Evidence for multiple sterol methyl transferase pathways in Pneumocystis carinii

Wenxu Zhou, Thi Thuy Minh Nguyen, Margaret S. Collins, Melanie T. Cushion, W. David Nes

Research output: Contribution to journalArticlepeer-review

14 Scopus citations

Abstract

The sterol composition of Pneumocystis carinii, an opportunistic pathogen responsible for life-threatening pneumonia in immunocompromised patients, was determined. Our purpose was to identify pathway-specific enzymes to impair using sterol biosynthesis inhibitors. Prior to this study, cholesterol 15 (ca. 80% of total sterols), lanosterol 1, and several phytosterols common to plants (sitosterol 31, 24α-ethyl and campesterol, 24α-methyl 30) were demonstrated in the fungus. In this investigation, we isolated all the previous sterols and many new compounds from P. carinii by culturing the microorganism in steroid-immunosuppressed rats. Thirty-one sterols were identified from the fungus (total sterol = 100 fg/cell), and seven sterols were identified from rat chow. Unusual sterols in the fungus not present in the diet included, 24(28)-methylenelanosterol 2; 24(28)E-ethylidene lanosterol 3; 24(28)Z-ethylidene lanosterol 4; 24β-ethyllanosta-25(27)-dienol 5; 24β-ethylcholest-7-enol 6; 24β-ethylcholesterol 7; 24β-ethylcholesta5,25(27)-dienol 8; 24-methyllanosta-7-enol 9; 24-methyldesmosterol 10; 24(28)-methylenecholest-7-enol 11; 24βmethylcholest-7-enol 12; and 24β-methylcholesterol 13. The structural relationships of the 24-alkyl groups in the sterol side chain were demonstrated chromatographically relative to authentic specimens, by MS and high-resolution 1H NMR. The hypothetical order of these compounds poses multiple phytosterol pathways that diverge from a common intermediate to generate 24β-methyl sterols: route 1, 1 → 2 → 11 → 12 → 13; route 2, 1 → 2 → 9 → 10 → 13; or 24β-ethyl sterols: route 3, 1 → 2 → 4 → 6 → 7; route 4, 1 → 2 → 5 → 8 → 7. Formation of 3 is considered to form an interrupted sterol pathway. Taken together, operation of distinct sterol methyl transferase (SMT) pathways that generate 24β-alkyl sterols in P. carinii with no counterpart in human biochemistry suggests a close taxonomic affinity with fungi and provides a basis for mechanism-based inactivation of SMT enzyme to treat Pneumocystis pneumonia.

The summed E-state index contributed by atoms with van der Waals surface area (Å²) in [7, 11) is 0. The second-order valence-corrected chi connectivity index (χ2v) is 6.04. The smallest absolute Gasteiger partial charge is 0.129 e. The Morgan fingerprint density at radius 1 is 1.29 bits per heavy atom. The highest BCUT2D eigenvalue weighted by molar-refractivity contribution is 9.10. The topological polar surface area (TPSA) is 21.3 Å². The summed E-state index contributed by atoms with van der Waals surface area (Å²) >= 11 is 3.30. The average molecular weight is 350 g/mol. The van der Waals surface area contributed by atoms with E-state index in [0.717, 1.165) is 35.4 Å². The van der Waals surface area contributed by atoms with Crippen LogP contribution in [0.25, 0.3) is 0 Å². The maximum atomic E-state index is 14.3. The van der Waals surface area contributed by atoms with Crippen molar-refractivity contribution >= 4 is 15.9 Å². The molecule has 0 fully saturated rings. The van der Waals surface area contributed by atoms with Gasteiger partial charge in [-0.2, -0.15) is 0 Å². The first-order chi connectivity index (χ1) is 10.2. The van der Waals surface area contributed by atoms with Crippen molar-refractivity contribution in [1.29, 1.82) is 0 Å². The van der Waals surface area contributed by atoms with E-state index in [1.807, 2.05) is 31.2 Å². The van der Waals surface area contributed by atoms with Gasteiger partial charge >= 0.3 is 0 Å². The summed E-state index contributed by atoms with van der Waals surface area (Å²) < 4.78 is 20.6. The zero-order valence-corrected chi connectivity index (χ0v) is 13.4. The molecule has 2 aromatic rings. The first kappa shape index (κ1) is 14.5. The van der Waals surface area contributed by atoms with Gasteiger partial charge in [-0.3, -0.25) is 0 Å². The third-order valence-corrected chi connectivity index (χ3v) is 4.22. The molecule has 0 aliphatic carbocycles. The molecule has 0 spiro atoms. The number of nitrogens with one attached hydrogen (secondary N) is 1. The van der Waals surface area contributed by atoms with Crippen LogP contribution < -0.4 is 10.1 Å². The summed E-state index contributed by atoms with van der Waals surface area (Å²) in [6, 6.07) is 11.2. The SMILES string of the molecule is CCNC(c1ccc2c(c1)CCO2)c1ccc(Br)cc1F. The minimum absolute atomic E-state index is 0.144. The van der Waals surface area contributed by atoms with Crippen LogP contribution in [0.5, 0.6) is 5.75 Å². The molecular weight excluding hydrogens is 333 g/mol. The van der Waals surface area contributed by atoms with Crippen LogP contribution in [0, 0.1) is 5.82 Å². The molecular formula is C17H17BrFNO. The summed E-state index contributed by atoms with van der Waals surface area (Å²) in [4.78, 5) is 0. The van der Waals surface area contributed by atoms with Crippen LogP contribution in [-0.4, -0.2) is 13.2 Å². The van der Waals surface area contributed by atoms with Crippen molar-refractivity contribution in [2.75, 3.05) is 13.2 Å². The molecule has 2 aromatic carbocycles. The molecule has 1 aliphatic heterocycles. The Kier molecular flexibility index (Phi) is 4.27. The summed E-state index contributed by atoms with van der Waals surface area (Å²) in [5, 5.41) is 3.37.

Original languageEnglish
Pages (from-to)1177-1186
Number of pages10
JournalLipids
Volume37
Issue number12
DOIs
StatePublished - Dec 1 2003

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